American journalism needs a bailout | #socialmedia


Rob Gavin grew up on Staten Island in New York City, studied journalism at a public college, then got his dream job in 1997 — as a reporter with his hometown daily newspaper, the Staten Island Advance. In 2000, more magic happened.

Gavin was asked to be the newspaper’s Albany correspondent in the state capitol, covering one of the most important legislatures in the nation for six years. His home was the press room, where a huge tribe of reporters fought over desks, mingled with PR people, and muscled to get access to powerful politicians. 

A horde of reporters and the smell of newsprint filled the room — a journalism mob scene. The AP had four reporters, Gannett three, the NY Daily News two, and many of the state’s dailies sent correspondent to watch their local legislators. It was a glorious time, still, for print media.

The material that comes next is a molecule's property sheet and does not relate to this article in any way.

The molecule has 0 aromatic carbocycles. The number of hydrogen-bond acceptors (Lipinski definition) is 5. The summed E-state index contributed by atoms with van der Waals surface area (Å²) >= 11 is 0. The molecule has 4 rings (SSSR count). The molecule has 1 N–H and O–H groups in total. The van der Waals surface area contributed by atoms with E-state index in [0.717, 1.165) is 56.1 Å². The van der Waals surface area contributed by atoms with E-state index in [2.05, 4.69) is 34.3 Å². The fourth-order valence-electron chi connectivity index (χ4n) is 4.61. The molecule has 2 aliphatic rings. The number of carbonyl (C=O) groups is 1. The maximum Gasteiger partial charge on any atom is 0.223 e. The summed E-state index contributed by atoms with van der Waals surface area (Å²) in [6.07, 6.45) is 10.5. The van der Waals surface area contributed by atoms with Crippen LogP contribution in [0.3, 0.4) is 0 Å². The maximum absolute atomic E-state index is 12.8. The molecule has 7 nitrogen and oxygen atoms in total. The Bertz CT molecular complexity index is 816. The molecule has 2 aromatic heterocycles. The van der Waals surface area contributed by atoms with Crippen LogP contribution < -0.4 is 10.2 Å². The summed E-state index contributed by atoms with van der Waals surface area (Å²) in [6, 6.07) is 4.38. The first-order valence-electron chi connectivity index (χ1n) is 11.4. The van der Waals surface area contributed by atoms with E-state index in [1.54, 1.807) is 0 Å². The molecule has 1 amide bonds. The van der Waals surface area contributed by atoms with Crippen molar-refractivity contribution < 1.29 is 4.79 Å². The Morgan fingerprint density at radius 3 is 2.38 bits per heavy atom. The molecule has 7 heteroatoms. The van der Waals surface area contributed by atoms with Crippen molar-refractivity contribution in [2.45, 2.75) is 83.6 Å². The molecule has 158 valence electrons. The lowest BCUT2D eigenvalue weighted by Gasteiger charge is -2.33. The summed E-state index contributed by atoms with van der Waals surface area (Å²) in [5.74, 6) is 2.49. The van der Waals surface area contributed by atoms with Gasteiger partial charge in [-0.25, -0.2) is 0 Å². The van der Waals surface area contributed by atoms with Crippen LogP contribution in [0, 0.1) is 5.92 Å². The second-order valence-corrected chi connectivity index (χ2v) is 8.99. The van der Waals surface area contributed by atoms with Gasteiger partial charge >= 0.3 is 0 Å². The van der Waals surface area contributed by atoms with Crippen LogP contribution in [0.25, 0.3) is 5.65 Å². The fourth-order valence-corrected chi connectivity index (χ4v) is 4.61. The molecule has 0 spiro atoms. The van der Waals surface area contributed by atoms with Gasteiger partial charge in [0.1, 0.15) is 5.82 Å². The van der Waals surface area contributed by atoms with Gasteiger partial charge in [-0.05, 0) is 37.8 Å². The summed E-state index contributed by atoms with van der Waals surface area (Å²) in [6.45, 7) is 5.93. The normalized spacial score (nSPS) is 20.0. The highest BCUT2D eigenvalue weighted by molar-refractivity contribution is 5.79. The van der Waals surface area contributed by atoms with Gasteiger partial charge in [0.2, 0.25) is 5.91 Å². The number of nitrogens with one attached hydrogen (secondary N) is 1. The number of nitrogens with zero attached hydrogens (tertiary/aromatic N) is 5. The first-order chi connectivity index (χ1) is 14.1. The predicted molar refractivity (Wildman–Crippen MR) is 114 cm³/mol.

And then that news world crumbled.

By the time Gavin left in 2005 to join the Albany Times Union, “The number of reporters was down drastically.  It really decreased,” Gavin told me. His newspaper sent one more correspondent to cover the capitol, then stopped, as did dozens of others.

As the more efficient internet surveillance environment gobbled up advertisers, publications declined. Between 2004 and 2020, 71 daily and 2,196 weekly publications closed. Since 2008, the U.S. lost 40,000 local journalists.

Scholars studying this issue refer to “news deserts,” entire cities and villages without a viable news outlet. Other publications survive, of course, but many have been devastated. Where I live in New York’s Hudson Valley, small quality publications have lost almost their entire news staffs to cutbacks.  They’re shadows of their former feisty watchdog selves.





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